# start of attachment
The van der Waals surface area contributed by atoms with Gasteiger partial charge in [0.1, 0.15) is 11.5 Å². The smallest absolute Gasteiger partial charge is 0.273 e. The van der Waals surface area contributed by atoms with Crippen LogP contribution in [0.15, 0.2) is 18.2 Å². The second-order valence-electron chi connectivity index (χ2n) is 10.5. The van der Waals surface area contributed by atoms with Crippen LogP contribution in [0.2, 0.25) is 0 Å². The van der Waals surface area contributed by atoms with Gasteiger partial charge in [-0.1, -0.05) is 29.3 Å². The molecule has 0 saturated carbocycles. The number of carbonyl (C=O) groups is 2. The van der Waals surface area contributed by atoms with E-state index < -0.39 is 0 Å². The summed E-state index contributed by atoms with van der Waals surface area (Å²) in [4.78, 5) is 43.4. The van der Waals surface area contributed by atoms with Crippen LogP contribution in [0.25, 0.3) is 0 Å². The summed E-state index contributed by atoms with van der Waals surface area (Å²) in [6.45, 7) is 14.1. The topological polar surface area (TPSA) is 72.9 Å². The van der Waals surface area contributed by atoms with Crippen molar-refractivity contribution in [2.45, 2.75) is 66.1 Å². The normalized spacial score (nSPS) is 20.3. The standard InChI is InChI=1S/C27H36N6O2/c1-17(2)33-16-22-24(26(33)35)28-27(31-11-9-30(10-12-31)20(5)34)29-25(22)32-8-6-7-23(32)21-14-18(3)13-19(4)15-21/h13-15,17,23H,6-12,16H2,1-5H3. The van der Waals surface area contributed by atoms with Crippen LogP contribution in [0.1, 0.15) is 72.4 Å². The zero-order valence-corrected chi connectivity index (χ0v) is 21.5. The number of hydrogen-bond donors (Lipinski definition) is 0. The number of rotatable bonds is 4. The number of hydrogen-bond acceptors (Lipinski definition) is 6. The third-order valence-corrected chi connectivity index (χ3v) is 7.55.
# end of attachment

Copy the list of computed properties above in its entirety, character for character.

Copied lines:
The van der Waals surface area contributed by atoms with Gasteiger partial charge in [0.1, 0.15) is 11.5 Å². The smallest absolute Gasteiger partial charge is 0.273 e. The van der Waals surface area contributed by atoms with Crippen LogP contribution in [0.15, 0.2) is 18.2 Å². The second-order valence-electron chi connectivity index (χ2n) is 10.5. The van der Waals surface area contributed by atoms with Crippen LogP contribution in [0.2, 0.25) is 0 Å². The van der Waals surface area contributed by atoms with Gasteiger partial charge in [-0.1, -0.05) is 29.3 Å². The molecule has 0 saturated carbocycles. The number of carbonyl (C=O) groups is 2. The van der Waals surface area contributed by atoms with E-state index < -0.39 is 0 Å². The summed E-state index contributed by atoms with van der Waals surface area (Å²) in [4.78, 5) is 43.4. The van der Waals surface area contributed by atoms with Crippen LogP contribution in [0.25, 0.3) is 0 Å². The summed E-state index contributed by atoms with van der Waals surface area (Å²) in [6.45, 7) is 14.1. The topological polar surface area (TPSA) is 72.9 Å². The van der Waals surface area contributed by atoms with Crippen molar-refractivity contribution in [2.45, 2.75) is 66.1 Å². The normalized spacial score (nSPS) is 20.3. The standard InChI is InChI=1S/C27H36N6O2/c1-17(2)33-16-22-24(26(33)35)28-27(31-11-9-30(10-12-31)20(5)34)29-25(22)32-8-6-7-23(32)21-14-18(3)13-19(4)15-21/h13-15,17,23H,6-12,16H2,1-5H3. The van der Waals surface area contributed by atoms with Crippen LogP contribution in [0.1, 0.15) is 72.4 Å². The zero-order valence-corrected chi connectivity index (χ0v) is 21.5. The number of hydrogen-bond donors (Lipinski definition) is 0. The number of rotatable bonds is 4. The number of hydrogen-bond acceptors (Lipinski definition) is 6. The third-order valence-corrected chi connectivity index (χ3v) is 7.55.